Bangladesh has an annual consumption of about four million tons of steel that is met by around four hundred steel mills. Except one, almost all mills use relatively old system of induction furnace for melting steel scrap instead of modern electric arc furnace. As by-product of this melting process, a large amount of slag is produced which is termed as IFS. The American Society for Testing and Materials (ASTM) define steel slag as a nonmetallic product, consisting essentially of calcium silicates and ferrites combined with fused oxides of iron, aluminium, manganese, calcium, and magnesium that are developed simultaneously with steel in basic oxygen, electric arc, or open-hearth furnaces [14]. There is no official data on the amount of slag that is produced per annum in Bangladesh. Nonetheless, about 11 to 15 kg slags are generated from per ton production of steel in induction furnace [15]. Considering this, the annual slag production in Bangladesh is estimated to be about 60000 ton. Until now, except land filling, there is no alternative use of this large quantity of slag. But land filling option is gradually reduced as available land to fill is becoming scarce. Hence, disposal of this slag is a big concern for steel industries. Any viable use of this slag, for instance, as construction material, will not only alleviate disposal problem but will also benefit the construction sector. A number of studies have been reported in the literature regarding IFS-incorporated concrete. Qurishee et al. [16] studied strength of concrete using IFS as a replacement for coarse aggregates and compared it with NAC. They found that the compressive and tensile strength increased when up to 40% NAC was replaced by IFS. John and John [17] replaced fine aggregate by crushed IFS. They found that the compressive strength of mortar and concrete containing IFS up to 30 percent as fine aggregate is comparable with the strength of concrete with 100% sand. Andrews et al. [18] discussed the application of IFS and cupola furnace slag from different industries in Ghana as aggregate in concrete and as road bed material.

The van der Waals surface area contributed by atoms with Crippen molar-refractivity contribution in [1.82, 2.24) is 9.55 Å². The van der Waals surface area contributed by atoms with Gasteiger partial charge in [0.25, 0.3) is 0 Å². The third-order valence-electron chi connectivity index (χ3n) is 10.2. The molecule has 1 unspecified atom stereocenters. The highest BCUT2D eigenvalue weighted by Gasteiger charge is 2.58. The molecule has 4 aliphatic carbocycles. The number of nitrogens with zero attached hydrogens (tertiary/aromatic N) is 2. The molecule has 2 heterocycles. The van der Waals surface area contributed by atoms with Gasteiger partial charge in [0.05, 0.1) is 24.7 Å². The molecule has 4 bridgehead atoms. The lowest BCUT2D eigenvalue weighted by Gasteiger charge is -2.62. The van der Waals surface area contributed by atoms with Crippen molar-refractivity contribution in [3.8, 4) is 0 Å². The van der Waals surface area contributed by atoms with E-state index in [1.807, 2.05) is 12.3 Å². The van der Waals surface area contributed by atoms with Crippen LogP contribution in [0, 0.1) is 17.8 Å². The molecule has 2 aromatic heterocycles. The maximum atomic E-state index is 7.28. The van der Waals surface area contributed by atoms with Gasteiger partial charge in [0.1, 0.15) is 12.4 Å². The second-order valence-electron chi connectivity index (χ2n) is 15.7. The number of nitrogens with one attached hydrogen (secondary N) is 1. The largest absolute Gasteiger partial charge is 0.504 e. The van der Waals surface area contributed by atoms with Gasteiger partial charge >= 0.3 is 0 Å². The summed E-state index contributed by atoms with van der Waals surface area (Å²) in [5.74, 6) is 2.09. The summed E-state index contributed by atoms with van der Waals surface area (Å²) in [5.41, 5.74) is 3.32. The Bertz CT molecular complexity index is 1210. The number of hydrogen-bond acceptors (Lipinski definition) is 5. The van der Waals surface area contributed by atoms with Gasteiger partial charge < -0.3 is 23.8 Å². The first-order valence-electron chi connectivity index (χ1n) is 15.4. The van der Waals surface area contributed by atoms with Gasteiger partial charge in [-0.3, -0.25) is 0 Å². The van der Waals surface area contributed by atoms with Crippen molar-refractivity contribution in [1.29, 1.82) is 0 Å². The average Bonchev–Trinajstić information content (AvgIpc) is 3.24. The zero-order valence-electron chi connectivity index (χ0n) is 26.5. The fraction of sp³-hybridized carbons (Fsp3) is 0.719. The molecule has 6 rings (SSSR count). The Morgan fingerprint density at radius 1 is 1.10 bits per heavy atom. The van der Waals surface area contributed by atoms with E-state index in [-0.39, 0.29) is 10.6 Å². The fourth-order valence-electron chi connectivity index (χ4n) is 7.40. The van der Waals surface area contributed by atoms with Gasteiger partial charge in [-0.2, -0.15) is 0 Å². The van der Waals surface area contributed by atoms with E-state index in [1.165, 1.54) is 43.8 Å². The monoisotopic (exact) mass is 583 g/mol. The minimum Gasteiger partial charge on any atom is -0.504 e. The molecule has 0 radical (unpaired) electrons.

A few attempts have also been reported in the available literature regarding the use of IFS as replacement in concrete produced from alternative coarse aggregate. Mohammed et al. [19] examined mechanical properties of brick aggregate concrete with partial IFS and have found compressive strength and modulus of elasticity of concrete to be similar or better than 100% brick aggregate concrete. However, IFS-incorporated RAC, which has not been examined elsewhere, may provide an alternative and useful way of utilising both RA and IFS. For this, concrete of three target strengths 1. e., 17.23 MPa (2500 psi), 20.68 MPa (3000 psi), and 24.13 MPa (3500 psi) was produced where RA was replaced by IFS by 0%, 25%, 75%, and 100% for each of the target strength. Several mechanical and durability properties of fresh and hardened concrete were measured that included slump value, compressive strength, splitting tensile strength, modulus of elasticity, porosity, void ratio, and rapid chloride penetration value to examine the effect of IFS addition. Through review of these test results, recommendations were devised regarding appropriate mixing ratio that may act as guideline for effective use of these two waste products.